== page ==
In re Patriot Coal Corporation, et al., 492 B.R. 718 (2012)
A case that has made the news over the past several months is the decision from the United States Bankruptcy Court for the Southern District of New York regarding venue selection in the Patriot Coal Corporation chapter 11 case. The statute controlling venue selection of a bankruptcy case is 28 U.S.C. § 1408. It permits a debtor to file a bankruptcy case in either (i) the district where its principal assets are located; (ii) the district where its corporate headquarters are located; (iii) the district where it is incorporated, or (iv) any district where an affiliate, partner or general partner has a pending bankruptcy case. It has become commonplace for many of the larger chapter 11 corporate debtors to file in either the Southern District of New York or Delaware. Many corporations have the option to file a bankruptcy case in one of these two locations because they are the jurisdictions where many corporate entities are incorporated for reasons unrelated to bankruptcy. These jurisdictions are also widely regarded as "debtor friendly" forums and are experienced in handling large chapter 11 cases. Consequently, many corporate debtors that meet the criteria of 28 U.S.C. § 1408, usually with the blessing of their lenders or largest creditors, have selected one of these locations to file their chapter 11 cases. Over the years, the venue statute has been the subject of some criticism by persons who, for a variety of reasons, would prefer to see corporate bankruptcies filed in jurisdictions where the principal place of the debtor’s business or a substantial amount of its assets are located rather than where it is incorporated.
Patriot Coal Corporation and its 98 subsidiaries or affiliates filed their bankruptcy cases in the Southern District of New York July 9, 2012. Patriot Coal and its affiliates are companies that mine and prepare metallurgical coal and thermal coal. The debtors’ assets include coal reserves, surface property and other real estate interests located in a variety of states, including West Virginia, Kentucky, Illinois, Indiana, Missouri, Ohio and Pennsylvania. None of these assets or any of Patriot’s operations is located in New York. Most of Patriot’s workforce are subject to collective bargaining agreements and are located in West Virginia or Kentucky, as are the companies’ operations. The main headquarters are located in St. Louis, Missouri.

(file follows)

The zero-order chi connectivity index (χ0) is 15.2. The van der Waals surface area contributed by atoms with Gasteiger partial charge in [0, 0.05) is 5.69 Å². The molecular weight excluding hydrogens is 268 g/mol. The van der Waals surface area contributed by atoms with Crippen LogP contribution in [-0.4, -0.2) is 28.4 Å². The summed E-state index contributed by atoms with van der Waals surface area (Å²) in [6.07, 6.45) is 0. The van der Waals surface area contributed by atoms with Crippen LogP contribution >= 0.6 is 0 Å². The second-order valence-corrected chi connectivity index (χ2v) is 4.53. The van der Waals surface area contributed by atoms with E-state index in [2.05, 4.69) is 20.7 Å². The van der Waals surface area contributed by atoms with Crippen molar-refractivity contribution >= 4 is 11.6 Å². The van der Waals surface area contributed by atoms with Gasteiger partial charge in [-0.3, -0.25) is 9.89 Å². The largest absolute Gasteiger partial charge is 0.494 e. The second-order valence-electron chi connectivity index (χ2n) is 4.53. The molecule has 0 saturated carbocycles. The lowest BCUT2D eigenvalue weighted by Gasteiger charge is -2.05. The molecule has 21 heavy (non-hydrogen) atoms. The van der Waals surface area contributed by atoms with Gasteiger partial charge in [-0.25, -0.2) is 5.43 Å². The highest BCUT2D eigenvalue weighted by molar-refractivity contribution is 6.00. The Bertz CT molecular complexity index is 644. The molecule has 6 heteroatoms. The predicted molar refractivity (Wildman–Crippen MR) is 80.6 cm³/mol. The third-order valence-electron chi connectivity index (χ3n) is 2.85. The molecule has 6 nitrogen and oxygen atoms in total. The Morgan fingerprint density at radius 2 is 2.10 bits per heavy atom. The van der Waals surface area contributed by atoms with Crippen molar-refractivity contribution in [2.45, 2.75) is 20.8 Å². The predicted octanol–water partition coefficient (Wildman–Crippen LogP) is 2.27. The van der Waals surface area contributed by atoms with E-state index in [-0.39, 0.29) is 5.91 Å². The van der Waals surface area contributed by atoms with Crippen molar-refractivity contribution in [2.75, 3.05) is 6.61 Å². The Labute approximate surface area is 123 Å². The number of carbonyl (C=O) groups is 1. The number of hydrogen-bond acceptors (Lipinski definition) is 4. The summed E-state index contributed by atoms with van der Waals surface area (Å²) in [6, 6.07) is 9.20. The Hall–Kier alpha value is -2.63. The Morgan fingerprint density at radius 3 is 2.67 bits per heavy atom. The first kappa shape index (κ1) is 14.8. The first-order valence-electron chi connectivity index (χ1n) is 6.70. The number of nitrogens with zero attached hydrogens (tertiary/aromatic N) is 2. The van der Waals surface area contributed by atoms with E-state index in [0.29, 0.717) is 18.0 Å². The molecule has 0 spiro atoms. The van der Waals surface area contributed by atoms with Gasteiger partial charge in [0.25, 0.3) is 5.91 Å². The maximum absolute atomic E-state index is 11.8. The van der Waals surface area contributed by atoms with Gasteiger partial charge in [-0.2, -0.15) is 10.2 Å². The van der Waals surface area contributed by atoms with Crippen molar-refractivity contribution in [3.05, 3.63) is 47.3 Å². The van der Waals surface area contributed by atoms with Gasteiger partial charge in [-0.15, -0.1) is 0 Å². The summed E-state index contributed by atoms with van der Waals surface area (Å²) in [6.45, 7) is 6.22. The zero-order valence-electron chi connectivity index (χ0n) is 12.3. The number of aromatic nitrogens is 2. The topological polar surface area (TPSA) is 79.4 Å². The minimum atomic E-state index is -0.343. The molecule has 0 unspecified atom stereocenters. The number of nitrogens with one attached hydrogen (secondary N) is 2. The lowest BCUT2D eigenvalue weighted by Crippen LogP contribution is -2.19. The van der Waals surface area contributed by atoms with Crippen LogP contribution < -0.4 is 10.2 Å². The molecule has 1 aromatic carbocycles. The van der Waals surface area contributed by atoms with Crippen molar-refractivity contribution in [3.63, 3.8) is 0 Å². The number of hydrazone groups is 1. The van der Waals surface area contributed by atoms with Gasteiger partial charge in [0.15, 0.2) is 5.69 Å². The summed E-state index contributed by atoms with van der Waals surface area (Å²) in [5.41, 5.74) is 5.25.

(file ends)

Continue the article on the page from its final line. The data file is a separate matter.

Up until five weeks prior to the petition date, none of Patriot’s subsidiaries or affiliates had any relationship to New York. However, several weeks before the petition date, two subsidiaries were formed – PCX Enterprises, Inc. and Patriot Beaver Dam Holdings, LLC (the "New Entities") – neither of which had any employees or substantial operations. Both entities were incorporated in New York and the largest asset held by either was a checking account in the name of PCX holding approximately $100,000. Based upon the state of incorporation of the New Entities, Patriot Coal and its subsidiaries and affiliates filed their chapter 11 cases in New York, and the cases were assigned to Judge Shelley C. Chapman of the United States Bankruptcy Court for the Southern District of New York.
The venue of the bankruptcy cases was challenged very soon after the petition date. The statute controlling the transfer of venue in a bankruptcy case, 28 U.S.C. § 1412, provides that venue may be transferred (i) in the interest of justice, or (ii) for the convenience of the parties. Motions seeking to change venue were filed by the United Mine Workers of America, certain insurance companies as sureties of the debtors, certain utility providers and the West Virginia Attorney General. These motions were based upon both the convenience of the parties and the interest of justice, and requested that the cases be sent to the bankruptcy court in West Virginia. The United States Trustee also requested that venue be changed, arguing that the debtors’ actions in forming new subsidiaries for no legitimate business purpose other than venue selection violated the interest of justice standard and was an abuse of the venue statute. The United States Trustee’s motion, however, did not propose to transfer the cases to any specific venue.